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Event 1049 - Standards Mode

Published: June 11, 2010

Updated: June 11, 2010

Applies To: Windows 7, Windows Vista

To adhere to the latest Web standards, Windows® Internet Explorer® 8 includes an update to the standards mode engine. The standards mode engine is enabled when a standards mode DOCTYPE declaration is found in the HTML source of a Web page. In standards mode, many components that affect the layout and rendering of Web pages have been changed, including HTML and Cascading Style Sheets (CSS) interpretation, document object model APIs, Microsoft® JScript® performance and security, and accessibility APIs.

What is Standards Mode?

Each major release of Internet Explorer adds features designed to make the browser easier to use, to increase security, and to more closely support industry standards. As Internet Explorer gains features, there is a risk that older Web sites may not be displayed correctly. To minimize this risk, Internet Explorer 8 supports a number of document compatibility modes that enable different features and can affect the way content is displayed:

  • IE5 mode renders content as if it were displayed by using quirks mode in Internet Explorer 7, which is very similar to the way content was displayed in Microsoft Internet Explorer 5.

  • IE7 mode renders content as if it were displayed by using the standards mode in Microsoft Internet Explorer 7, regardless whether the page contains a <!DOCTYPE> directive.

  • Emulate IE7 mode tells Internet Explorer to behave like Internet Explorer 7, without providing any additional hints regarding the compatibility mode. In this case, the browser uses the <!DOCTYPE> directive of the Web page to determine how to render content:

    • Standards mode directives are displayed by using the Internet Explorer 7 standards mode.

    • Quirks mode directives are displayed by using the Internet Explorer 5 mode. Unlike the Internet Explorer 7 mode, Emulate IE7 mode respects the <!DOCTYPE> directive.

  • IE8 mode provides the highest support available for industry standards, including support for the W3C Cascading Style Sheets Level 2.1 Specification, the W3C Selectors API, and limited support for the W3C Cascading Style Sheets Level 3 Specification.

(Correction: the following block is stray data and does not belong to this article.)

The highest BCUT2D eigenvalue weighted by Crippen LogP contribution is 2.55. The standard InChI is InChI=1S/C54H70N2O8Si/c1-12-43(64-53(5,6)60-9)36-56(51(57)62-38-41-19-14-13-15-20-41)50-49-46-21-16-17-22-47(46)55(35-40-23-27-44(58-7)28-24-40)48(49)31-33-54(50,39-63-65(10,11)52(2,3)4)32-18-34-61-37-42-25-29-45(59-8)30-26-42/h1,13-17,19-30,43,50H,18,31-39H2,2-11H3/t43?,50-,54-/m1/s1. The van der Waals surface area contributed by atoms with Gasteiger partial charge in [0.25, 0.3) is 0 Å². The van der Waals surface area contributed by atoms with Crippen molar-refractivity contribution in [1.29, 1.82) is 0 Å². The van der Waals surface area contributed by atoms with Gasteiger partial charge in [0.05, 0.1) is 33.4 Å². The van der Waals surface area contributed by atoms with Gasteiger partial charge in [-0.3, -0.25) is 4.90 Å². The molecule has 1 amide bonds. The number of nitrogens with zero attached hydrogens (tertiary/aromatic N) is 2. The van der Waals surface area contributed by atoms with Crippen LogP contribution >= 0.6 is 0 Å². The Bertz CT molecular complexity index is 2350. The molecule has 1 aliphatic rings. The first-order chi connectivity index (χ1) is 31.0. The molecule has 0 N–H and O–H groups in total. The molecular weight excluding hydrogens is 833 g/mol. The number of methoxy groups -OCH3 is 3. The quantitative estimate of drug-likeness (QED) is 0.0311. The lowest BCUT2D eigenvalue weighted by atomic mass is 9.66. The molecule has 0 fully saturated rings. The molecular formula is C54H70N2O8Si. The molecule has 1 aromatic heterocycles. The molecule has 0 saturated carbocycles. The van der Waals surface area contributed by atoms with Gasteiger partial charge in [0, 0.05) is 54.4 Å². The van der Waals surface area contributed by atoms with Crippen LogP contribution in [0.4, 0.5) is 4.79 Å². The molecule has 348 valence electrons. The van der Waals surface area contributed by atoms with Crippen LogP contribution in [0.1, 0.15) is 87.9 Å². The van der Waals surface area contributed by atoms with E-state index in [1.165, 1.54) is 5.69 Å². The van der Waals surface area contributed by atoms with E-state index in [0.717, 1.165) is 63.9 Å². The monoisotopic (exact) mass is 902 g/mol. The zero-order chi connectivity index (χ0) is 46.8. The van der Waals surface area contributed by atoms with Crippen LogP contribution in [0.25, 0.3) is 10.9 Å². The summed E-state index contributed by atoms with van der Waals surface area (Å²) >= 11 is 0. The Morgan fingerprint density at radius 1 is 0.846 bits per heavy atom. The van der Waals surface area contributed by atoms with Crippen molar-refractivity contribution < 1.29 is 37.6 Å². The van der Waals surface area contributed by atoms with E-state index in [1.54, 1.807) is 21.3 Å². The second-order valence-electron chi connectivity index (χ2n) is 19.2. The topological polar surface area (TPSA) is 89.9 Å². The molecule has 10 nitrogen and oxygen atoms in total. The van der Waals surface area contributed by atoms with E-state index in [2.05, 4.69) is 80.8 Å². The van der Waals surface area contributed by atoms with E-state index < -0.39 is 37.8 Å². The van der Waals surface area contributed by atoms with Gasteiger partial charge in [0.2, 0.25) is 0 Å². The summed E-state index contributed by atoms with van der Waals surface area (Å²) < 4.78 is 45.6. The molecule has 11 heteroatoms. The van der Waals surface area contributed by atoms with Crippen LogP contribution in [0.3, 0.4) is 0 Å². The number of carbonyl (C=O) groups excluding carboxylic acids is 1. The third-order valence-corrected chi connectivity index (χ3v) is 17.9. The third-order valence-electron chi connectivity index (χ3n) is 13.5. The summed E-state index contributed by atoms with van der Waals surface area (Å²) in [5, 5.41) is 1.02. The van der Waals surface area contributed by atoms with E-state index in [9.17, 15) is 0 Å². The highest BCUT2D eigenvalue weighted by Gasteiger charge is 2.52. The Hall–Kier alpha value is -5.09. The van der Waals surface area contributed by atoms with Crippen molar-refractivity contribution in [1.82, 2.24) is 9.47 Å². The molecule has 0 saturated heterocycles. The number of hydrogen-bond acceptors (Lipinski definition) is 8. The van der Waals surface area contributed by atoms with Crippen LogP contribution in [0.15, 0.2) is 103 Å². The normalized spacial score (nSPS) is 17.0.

• Emulate IE8 mode tells Internet Explorer to use the <!DOCTYPE> directive of the Web page to determine how to render the content. Standards-mode directives are displayed in IE8 standards mode and quirks-mode directives are displayed in quirks mode.

  • Edge mode tells Internet Explorer to display content in the highest mode available. With Internet Explorer 8, this is equivalent to IE8 mode. If a future release of Internet Explorer supported a higher compatibility mode, then pages set to edge mode would appear in the highest mode supported by that version. Those same pages would still appear in IE8 mode when viewed with Internet Explorer 8.

By default, Internet Explorer 8 renders Internet sites in IE8 standards mode and intranet sites in IE7 emulation mode. Because Internet pages automatically default to standards mode, users may experience issues with Web pages that do not explicitly opt-in to that mode. You can enable a page to explicitly opt-in to standards mode by using one of the following techniques:

  • Including a meta tag on the page that specifies IE=8 or IE=EmulateIE8.

  • Configuring your Web server to send a compatibility header that includes the page that specifies IE=8 or IE=EmulateIE8.

We recommend that you warn users that a Web page might not be displayed properly if the page does not explicitly opt-in to IE8 standards mode.

When Is This Event Logged?

This event is logged if a Web page does not explicitly opt-in to IE8 standards mode, but still complies with all the specifications of IE8 standards mode. For example, an event will be logged if the Web page does not explicitly include a meta tag that specifies IE8 emulation mode.

noteNote
For more information and examples, see the Event 1049-Standards Mode topic from Internet Explorer Application Compatibility.

Remediation

You can insert a meta tag into your Web page, or add an HTTP header at the Web site-level, which explicitly indicates that IE8 standards mode should be used to render the Web page. For example, in an ASP.NET application, you can use the following Web.config file to set the compatibility header for the corresponding application.


<system.webServer>
    <httpProtocol>
      <customHeaders>
        <clear />
        <add name="X-UA-Compatible" value="IE=IE8" />
      </customHeaders>
    </httpProtocol>
</system.webServer>

Or you can add the following meta tag directory to your Web page:

<meta http-equiv="X-UA-Compatible" content="IE=EmulateIE8" />
ImportantImportant
The value of IE can be IE8 or EmulateIE8, either value will enable the application or Web page to opt-in to IE8 standards mode.

See Also

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